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How to Develop a Powerful Venture Capitalist Elevator Pitch
Everyone has heard stories about the "Elevator Pitch"-the incredible, brief window of opportunity where an entrepreneur has an investor's undivided attention to describe their venture.
Implausible as it may be, the successful entrepreneur needs to be prepared to make a compelling case for their business in 60 to 120 seconds, whether it's in an elevator, at a trade show, or in line at the coffee shop. In the unlikely event that you do find yourself in an elevator with a venture capitalist, you're going to need to be prepared for it. Here are three keys to hitting a home run on the elevator pitch.
1. Most companies make a product or provide a service. Entrepreneurs must be able to clearly define and explain what exactly your company does to make money, and more importantly what the benefits of product/service are. Focus minimally on how the product works, especially if it's a complicated piece of technology. Tell your soon-to-be investor what kind of value your product adds to your customers.
2. Compare yourself to an existing company. Many entrepreneurs are afraid to mention similar companies fearing that acknowledging competition will make their startup look like a poor investment. This is flawed thinking for two reasons. First, your company isn't an exact clone of the other company. Second, if it is an exact clone of a much larger competitor, you might need to rethink a few things about your business.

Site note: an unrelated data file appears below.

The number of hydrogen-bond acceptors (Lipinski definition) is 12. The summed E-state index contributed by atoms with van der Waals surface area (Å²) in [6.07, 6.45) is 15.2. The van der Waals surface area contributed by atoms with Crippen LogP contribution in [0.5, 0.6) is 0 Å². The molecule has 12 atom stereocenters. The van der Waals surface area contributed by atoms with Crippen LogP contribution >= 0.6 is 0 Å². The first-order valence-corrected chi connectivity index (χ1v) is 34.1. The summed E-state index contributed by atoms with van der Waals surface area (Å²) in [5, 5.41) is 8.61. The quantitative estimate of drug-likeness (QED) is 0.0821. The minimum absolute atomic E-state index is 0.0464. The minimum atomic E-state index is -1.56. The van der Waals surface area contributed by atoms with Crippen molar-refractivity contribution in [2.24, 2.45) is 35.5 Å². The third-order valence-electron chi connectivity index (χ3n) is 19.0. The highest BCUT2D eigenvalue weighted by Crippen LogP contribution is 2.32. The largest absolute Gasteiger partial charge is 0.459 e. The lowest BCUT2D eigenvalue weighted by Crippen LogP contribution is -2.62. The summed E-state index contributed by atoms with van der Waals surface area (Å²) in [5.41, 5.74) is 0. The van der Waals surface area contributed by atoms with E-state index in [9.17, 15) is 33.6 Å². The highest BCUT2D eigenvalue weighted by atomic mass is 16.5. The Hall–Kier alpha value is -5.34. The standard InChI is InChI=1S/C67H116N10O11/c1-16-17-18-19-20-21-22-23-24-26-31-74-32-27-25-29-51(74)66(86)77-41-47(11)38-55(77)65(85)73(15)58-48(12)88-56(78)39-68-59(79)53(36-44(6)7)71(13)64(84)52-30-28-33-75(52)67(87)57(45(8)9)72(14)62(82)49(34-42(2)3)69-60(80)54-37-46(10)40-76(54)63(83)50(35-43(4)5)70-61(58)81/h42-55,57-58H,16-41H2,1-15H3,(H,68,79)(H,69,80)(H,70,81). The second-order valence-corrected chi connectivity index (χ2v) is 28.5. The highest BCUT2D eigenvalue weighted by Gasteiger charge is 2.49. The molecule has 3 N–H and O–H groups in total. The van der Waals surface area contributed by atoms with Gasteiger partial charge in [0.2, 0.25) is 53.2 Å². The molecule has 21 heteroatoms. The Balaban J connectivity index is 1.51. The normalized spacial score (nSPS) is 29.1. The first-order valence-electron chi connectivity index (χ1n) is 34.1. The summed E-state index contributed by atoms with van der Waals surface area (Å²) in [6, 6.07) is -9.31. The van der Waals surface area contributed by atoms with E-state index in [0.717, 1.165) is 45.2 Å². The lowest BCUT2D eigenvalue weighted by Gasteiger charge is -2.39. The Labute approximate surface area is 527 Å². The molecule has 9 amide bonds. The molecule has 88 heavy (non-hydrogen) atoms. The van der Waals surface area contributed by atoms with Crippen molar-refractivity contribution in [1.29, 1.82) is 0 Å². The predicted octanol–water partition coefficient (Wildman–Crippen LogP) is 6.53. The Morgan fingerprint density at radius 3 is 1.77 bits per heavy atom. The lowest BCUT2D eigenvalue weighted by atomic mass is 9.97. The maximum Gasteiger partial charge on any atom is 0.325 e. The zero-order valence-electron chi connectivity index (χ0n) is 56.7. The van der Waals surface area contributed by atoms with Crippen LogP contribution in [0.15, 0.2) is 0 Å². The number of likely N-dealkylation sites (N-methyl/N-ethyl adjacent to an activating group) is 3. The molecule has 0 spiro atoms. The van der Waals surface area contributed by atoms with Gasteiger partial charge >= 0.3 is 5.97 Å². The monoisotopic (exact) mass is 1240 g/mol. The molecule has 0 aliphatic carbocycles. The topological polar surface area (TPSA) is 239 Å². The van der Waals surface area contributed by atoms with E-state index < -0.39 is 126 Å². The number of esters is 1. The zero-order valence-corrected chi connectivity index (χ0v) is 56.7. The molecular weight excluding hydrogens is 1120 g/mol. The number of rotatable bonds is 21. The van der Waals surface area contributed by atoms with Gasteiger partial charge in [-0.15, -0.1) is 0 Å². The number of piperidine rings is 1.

When you're "in the elevator," don't be afraid to mention another firm. But don't stop there-you're dead in the water if you leave it at that. You must now explain why you are different and how you're going to beat them using that difference-that's how you will get a VC's attention.
3. In your last seconds, you need to make the case that the market needs you. Drop a fact or two as evidence that the market has needs that are not being met. You, the entrepreneur, are going to fulfill the need that none of your competitors are fulfilling.
Armed with these tips, there is one final piece of advice - practice. You should practice your elevator pitch over and over so you are able to give it as clearly and concisely as possible.